"Mr. Prospect, this software helps you create the sales reports automatically that you can access at anytime you wish. If you don't implement this software, I'm afraid you'll have to make the sales reports manually that take a lot of your time, not to mention the human-errors..."

This approach results in more-excited prospects. They want to know more about my solution. They are engaged. They feel the pain, and the pain drives their emotion to buy your product.

You will sell more if you know how to "scare" your prospects. Try it yourself.

Friday, July 3, 2009

I Use These Prospecting Tips and My Sales Doubled!

In my previous post, I've mentioned that prospecting is very important in sales and it's the first sales skill you have to master. Now, I'm going to share some tips of how to execute high-result prospecting.

1. Target only to qualified prospects.
Many salespeople try to sell to everyone or every company. It's a great sin in sales. As the result, you may expect a lot of rejections, sales slump, frustration, difficult appointments, and so on.

If you want to sell more with less depression, rejection, and frustration, you should focus only on your qualified prospects. A professional salesperson selling luxurious cars won't waste their time persuading the factory workers to buy the cars. They target only to the executives with six-digit income.

In my early career selling restaurant software, I approached all restaurants I could find on the streets, at malls or some commercial estates. I repeatedly heard the words of rejections as most of them had already implemented the software from another vendor. One day, I met a restaurant manager who advised me to focus only on opening-soon restaurants to sell my software. Since then, I'd increased my sales significantly.

2. Make a profile or criteria of your qualified prospects.
Do you make a list of criteria of your qualified prospects? This is very useful to help you determine whether a prospect is qualified or not.

What are the criteria of qualified prospects? It depends on the products you sell, the price, the segmentation, your competitors, your company, and other related factors. In my case (selling restaurant software), the profile of my qualified prospects is like this:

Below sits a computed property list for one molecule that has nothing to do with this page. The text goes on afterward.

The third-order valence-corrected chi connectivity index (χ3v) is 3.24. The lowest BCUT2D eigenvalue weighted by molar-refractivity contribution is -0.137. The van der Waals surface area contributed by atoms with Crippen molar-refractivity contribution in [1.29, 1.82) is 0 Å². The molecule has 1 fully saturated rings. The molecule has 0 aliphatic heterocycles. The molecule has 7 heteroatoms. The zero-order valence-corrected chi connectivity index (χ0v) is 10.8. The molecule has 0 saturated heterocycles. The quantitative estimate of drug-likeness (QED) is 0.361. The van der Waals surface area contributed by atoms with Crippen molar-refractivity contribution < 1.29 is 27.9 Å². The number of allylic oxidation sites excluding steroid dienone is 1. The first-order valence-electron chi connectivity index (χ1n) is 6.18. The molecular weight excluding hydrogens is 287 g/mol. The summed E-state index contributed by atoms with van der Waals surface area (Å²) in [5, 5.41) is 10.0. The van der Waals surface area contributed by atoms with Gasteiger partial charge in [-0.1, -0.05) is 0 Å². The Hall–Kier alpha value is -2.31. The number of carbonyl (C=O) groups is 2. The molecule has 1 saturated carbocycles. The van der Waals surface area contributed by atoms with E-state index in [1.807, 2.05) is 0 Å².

- Opening soon restaurants --> they surely need software to manage the operational
- Mid-size restaurants or above --> small restaurants have more resistance to use software
- The owner is IT-minded --> some restaurant owners refuse to use software because they think it's difficult to operate.

In general, a qualified prospect must fulfill at least these three criteria: need, urgency, and capability to buy. If one of them doesn't exist, it's likely the prospect will not buy.

You can start making your own profile and use it to help you decide if a prospect is qualified. This can save a lot of your sales efforts and time. Ask yourself what kind of prospects in your business field that can be classified as your qualified prospects.

3. Find the clues of "I-Want-to-Buy-Now" prospects
Prospects needing the type of product you sell is the no. 1 prospect you have to pursue. They need your product, they're ready to spend their money, and they need it NOW. The question is how to find such prospects.

Many times, there are clues of prospects-in-need if you are aware and alert. For example, if you sell CCTV camera, the clues of your qualified prospects are the offices or houses that are recently broken in. You can find the clues from newspaper, internet, business journal, daily conversation with people around you, current issues, etc.

While ago, I read a sales article of a sales consultant who uses newspaper as her source of finding new qualified prospects. News like company mergers, sales drop, product launching, are good "clues" for her to sell her service.

Opportunity might appear anywhere unexpectedly; we just need to open our eyes.